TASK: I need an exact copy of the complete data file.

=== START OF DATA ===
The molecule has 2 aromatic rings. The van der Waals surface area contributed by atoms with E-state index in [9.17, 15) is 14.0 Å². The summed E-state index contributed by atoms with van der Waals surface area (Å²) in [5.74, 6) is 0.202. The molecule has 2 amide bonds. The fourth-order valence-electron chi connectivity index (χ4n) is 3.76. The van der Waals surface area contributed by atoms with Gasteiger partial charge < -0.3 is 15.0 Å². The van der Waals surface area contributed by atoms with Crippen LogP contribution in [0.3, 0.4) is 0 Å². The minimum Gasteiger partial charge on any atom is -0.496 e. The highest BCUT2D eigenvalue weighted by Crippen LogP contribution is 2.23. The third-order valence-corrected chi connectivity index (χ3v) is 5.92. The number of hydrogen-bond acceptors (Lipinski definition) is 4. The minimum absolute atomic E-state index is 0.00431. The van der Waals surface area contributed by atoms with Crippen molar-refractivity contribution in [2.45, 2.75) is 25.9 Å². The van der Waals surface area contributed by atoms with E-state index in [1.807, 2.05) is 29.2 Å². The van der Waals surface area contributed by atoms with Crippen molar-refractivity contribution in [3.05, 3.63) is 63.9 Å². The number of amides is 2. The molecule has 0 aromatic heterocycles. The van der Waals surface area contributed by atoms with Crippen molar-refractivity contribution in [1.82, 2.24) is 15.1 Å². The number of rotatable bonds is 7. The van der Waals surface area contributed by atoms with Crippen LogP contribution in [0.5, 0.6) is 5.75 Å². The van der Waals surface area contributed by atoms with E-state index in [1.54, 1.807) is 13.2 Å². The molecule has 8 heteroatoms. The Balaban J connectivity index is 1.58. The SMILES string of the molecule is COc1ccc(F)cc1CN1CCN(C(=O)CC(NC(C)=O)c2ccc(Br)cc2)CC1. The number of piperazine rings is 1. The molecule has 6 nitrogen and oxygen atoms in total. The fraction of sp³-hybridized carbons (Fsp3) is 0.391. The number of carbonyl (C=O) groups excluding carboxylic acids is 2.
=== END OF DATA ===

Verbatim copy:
The molecule has 2 aromatic rings. The van der Waals surface area contributed by atoms with E-state index in [9.17, 15) is 14.0 Å². The summed E-state index contributed by atoms with van der Waals surface area (Å²) in [5.74, 6) is 0.202. The molecule has 2 amide bonds. The fourth-order valence-electron chi connectivity index (χ4n) is 3.76. The van der Waals surface area contributed by atoms with Gasteiger partial charge < -0.3 is 15.0 Å². The van der Waals surface area contributed by atoms with Crippen LogP contribution in [0.3, 0.4) is 0 Å². The minimum Gasteiger partial charge on any atom is -0.496 e. The highest BCUT2D eigenvalue weighted by Crippen LogP contribution is 2.23. The third-order valence-corrected chi connectivity index (χ3v) is 5.92. The number of hydrogen-bond acceptors (Lipinski definition) is 4. The minimum absolute atomic E-state index is 0.00431. The van der Waals surface area contributed by atoms with Crippen molar-refractivity contribution in [2.45, 2.75) is 25.9 Å². The van der Waals surface area contributed by atoms with E-state index in [1.807, 2.05) is 29.2 Å². The van der Waals surface area contributed by atoms with Crippen molar-refractivity contribution in [3.05, 3.63) is 63.9 Å². The number of amides is 2. The molecule has 0 aromatic heterocycles. The van der Waals surface area contributed by atoms with Crippen molar-refractivity contribution in [1.82, 2.24) is 15.1 Å². The number of rotatable bonds is 7. The van der Waals surface area contributed by atoms with Crippen LogP contribution in [0.5, 0.6) is 5.75 Å². The van der Waals surface area contributed by atoms with E-state index in [1.54, 1.807) is 13.2 Å². The molecule has 8 heteroatoms. The Balaban J connectivity index is 1.58. The SMILES string of the molecule is COc1ccc(F)cc1CN1CCN(C(=O)CC(NC(C)=O)c2ccc(Br)cc2)CC1. The number of piperazine rings is 1. The molecule has 6 nitrogen and oxygen atoms in total. The fraction of sp³-hybridized carbons (Fsp3) is 0.391. The number of carbonyl (C=O) groups excluding carboxylic acids is 2.